Written by Callum Walker
One of the most talented hookers to grace Super League, the late Terry Newton began his career at Leeds Rhinos, debuting in 1996 aged 17. A year later he was a regular first-teamer for the West Yorkshire club, playing 26 games in 1997.
Wigan-born Newton became a key cog in Leeds’ wheel in the early part of his career, helping to guide the Rhinos to a Grand Final in 1998 – which they lost to Wigan – as well as the 1999 Challenge Cup Final – which they won. And, so at 20 years of age, the hooker had his first and only taste of silverware.
At the end of 1999, Newton moved to hometown club Wigan. After making 86 appearances and scoring six tries for Leeds in four seasons, the hooker had his heart set on joining the Warriors. The hard-hitter was at Wigan for the best part of his career, scoring 74 tries in 185 appearances over a period of six seasons.
Playing through the pain barrier for most of 2003 – having needed an operation on his knee – the hooker was rewarded with his efforts with an inclusion in that year’s Super League Dream Team.
Though Newton excelled at Wigan, he failed to add any more winners’ medals to the one won in 1999 with Leeds. He and the Warriors appeared in three Grand Finals in his time at the club – 2000, 2001 and 2003 – but lost all three.
The hooker’s career was far from straight forward and he left Wigan in a bizarre three-club transfer which involved St Helens and Bradford as well as Wigan player Micky Higham. Newton signed for Bradford with Higham going the other way.
Saints would not sell Higham to Wigan so Bradford stepped in and bought Higham from Saints for £70,000 and then immediately released him to Wigan. In exchange, Wigan allowed Newton to join Bradford.
The former Wigan man was a consistent performer for the Bulls in his four seasons at Odsal, but failed to make any major final. In 90 games, Newton scored 27 tries before leaving at the end of 2009 when his contract expired.
Wakefield was the hooker’s next destination, a move that turned sour rather quickly. Newton played just two games before being banned in February 2010 Newton for two years by the UK Anti-Doping Agency (UKAD) after failing a drug test on in late November 2009. Unfortunately, but not surprisingly, Trinity cancelled the hooker’s contract and so, at the age of 31, Newton’s Rugby League career was over.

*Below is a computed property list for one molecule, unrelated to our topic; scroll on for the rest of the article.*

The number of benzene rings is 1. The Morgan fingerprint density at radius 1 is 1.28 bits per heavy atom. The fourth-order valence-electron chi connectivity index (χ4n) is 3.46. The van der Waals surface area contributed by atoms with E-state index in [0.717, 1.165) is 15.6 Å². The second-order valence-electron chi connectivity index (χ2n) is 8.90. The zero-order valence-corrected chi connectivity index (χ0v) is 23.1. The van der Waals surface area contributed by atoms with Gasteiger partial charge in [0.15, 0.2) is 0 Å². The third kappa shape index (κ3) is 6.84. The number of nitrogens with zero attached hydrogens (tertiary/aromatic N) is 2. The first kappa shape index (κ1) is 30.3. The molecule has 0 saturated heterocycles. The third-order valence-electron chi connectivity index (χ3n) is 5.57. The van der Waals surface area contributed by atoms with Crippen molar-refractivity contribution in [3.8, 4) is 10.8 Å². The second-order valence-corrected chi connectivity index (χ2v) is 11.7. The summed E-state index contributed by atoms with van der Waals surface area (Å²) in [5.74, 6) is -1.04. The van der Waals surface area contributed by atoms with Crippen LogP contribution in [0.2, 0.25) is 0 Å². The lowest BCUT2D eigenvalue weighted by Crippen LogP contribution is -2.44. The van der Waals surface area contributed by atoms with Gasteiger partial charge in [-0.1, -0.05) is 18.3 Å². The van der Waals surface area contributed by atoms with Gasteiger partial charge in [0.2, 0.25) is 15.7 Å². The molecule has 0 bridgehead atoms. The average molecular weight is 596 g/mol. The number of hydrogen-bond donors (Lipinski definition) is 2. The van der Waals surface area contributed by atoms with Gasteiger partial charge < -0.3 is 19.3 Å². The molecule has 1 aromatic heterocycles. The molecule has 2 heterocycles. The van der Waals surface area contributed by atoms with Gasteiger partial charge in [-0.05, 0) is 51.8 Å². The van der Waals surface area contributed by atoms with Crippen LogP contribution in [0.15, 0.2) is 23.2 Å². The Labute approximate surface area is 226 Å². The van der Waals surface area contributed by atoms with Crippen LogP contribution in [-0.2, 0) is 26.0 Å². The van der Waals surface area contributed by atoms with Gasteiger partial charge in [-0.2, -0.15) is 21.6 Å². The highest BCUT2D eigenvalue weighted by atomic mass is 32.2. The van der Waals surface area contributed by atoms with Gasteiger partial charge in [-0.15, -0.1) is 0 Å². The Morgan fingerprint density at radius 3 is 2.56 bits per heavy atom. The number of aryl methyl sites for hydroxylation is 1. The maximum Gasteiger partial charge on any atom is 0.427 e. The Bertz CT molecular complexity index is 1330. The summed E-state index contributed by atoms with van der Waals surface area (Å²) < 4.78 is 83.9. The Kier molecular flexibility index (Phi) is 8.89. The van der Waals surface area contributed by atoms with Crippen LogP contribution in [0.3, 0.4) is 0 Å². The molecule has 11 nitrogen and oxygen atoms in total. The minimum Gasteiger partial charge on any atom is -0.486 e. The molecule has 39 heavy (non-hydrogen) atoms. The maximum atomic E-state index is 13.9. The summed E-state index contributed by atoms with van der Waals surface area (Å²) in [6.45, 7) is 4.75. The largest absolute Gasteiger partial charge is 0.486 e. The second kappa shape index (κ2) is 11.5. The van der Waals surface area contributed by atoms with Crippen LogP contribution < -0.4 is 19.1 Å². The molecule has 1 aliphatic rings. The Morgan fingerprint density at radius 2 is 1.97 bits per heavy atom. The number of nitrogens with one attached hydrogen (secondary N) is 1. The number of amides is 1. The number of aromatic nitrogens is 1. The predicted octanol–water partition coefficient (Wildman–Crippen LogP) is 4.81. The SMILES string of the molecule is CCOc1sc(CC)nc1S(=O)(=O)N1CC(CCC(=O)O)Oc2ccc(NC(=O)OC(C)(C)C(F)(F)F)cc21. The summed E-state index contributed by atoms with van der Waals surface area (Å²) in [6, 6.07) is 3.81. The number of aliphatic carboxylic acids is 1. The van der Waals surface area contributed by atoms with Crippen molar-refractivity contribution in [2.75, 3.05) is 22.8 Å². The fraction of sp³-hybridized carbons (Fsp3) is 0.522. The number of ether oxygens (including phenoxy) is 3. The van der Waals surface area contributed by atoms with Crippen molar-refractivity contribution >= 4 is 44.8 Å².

As a result, Newton became a pub licensee to provide for his two daughters.
Tragically, the former Leeds, Wigan, Bradford and Wakefield hooker was found dead at a home in the Orrell district of Wigan in late September 2010. It was a loss that the sport continues to mourn today.
In the 2010 Grand Final, Wigan dedicated their victory over St Helens to Newton. First try-scorer Martin Gleeson pointed to a wristband that said RIP in Terry’s honour.
“My wristband said RIP, for Terry,” he said later. “We were very close. What happened is a tragedy and this is for him and his family. A few of us here were very close to him and this one is in his memory as much as anything.
“It was a very emotional game for me, the most emotional I’ve ever played in. On the one hand I’m so happy to be on the winning side, but I was thinking about him a lot during the game. We’ve got about eight or nine Wiganers in this team, so it is the ultimate final for a lot of us. I’m just so glad we won for Terry as much as us though.”
The late great was only one of five players to have played in every season of Super League by 2010 and had earned 15 caps for Great Britain and three for England whilst at Leeds, Wigan and Bradford, debuting for the Lions at just 19 years of age.
A special character on and off the field, Newton was in the mould of the old-style hookers. Weighing 100kg and standing at 5 ft 10, he was aggressive, tough and hard. No one dared pick a fight with him and rightly so; an absolute demon on the field, yet a quiet character off it, he is sorely missed by all those associated with Rugby League.